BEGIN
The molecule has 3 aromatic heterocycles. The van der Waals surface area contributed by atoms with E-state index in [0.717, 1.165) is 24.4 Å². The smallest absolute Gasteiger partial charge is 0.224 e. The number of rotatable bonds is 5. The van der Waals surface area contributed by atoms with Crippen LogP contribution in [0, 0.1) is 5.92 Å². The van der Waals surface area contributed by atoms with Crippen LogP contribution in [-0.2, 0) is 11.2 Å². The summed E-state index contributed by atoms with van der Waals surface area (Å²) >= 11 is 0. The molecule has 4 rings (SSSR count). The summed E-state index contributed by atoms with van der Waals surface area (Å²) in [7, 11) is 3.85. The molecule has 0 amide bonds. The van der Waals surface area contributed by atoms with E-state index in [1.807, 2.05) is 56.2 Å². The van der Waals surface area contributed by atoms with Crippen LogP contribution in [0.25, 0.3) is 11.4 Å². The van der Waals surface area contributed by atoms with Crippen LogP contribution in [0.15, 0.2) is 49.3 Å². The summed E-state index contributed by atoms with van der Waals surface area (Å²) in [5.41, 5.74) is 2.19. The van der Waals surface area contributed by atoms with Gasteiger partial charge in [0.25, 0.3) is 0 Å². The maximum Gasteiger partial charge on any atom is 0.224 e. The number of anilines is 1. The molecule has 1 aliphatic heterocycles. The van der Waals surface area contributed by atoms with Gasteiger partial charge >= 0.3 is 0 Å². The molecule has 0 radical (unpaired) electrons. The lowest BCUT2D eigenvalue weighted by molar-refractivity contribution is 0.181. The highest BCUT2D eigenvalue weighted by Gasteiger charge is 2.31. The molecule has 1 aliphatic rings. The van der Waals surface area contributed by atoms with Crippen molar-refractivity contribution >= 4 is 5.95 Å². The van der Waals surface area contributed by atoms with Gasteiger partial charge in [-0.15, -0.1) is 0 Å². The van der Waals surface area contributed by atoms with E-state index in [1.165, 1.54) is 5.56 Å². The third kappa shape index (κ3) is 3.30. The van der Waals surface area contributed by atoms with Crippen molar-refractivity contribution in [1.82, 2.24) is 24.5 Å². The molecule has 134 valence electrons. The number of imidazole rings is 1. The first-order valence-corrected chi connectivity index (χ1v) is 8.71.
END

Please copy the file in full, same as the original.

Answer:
The molecule has 3 aromatic heterocycles. The van der Waals surface area contributed by atoms with E-state index in [0.717, 1.165) is 24.4 Å². The smallest absolute Gasteiger partial charge is 0.224 e. The number of rotatable bonds is 5. The van der Waals surface area contributed by atoms with Crippen LogP contribution in [0, 0.1) is 5.92 Å². The van der Waals surface area contributed by atoms with Crippen LogP contribution in [-0.2, 0) is 11.2 Å². The summed E-state index contributed by atoms with van der Waals surface area (Å²) >= 11 is 0. The molecule has 4 rings (SSSR count). The summed E-state index contributed by atoms with van der Waals surface area (Å²) in [7, 11) is 3.85. The molecule has 0 amide bonds. The van der Waals surface area contributed by atoms with E-state index in [1.807, 2.05) is 56.2 Å². The van der Waals surface area contributed by atoms with Crippen LogP contribution in [0.25, 0.3) is 11.4 Å². The van der Waals surface area contributed by atoms with Crippen LogP contribution in [0.15, 0.2) is 49.3 Å². The summed E-state index contributed by atoms with van der Waals surface area (Å²) in [5.41, 5.74) is 2.19. The van der Waals surface area contributed by atoms with Gasteiger partial charge in [0.25, 0.3) is 0 Å². The maximum Gasteiger partial charge on any atom is 0.224 e. The number of anilines is 1. The molecule has 1 aliphatic heterocycles. The van der Waals surface area contributed by atoms with Gasteiger partial charge >= 0.3 is 0 Å². The molecule has 0 radical (unpaired) electrons. The lowest BCUT2D eigenvalue weighted by molar-refractivity contribution is 0.181. The highest BCUT2D eigenvalue weighted by Gasteiger charge is 2.31. The molecule has 1 aliphatic rings. The van der Waals surface area contributed by atoms with Crippen molar-refractivity contribution >= 4 is 5.95 Å². The van der Waals surface area contributed by atoms with Gasteiger partial charge in [-0.15, -0.1) is 0 Å². The van der Waals surface area contributed by atoms with E-state index in [1.165, 1.54) is 5.56 Å². The third kappa shape index (κ3) is 3.30. The van der Waals surface area contributed by atoms with Crippen molar-refractivity contribution in [1.82, 2.24) is 24.5 Å². The molecule has 134 valence electrons. The number of imidazole rings is 1. The first-order valence-corrected chi connectivity index (χ1v) is 8.71.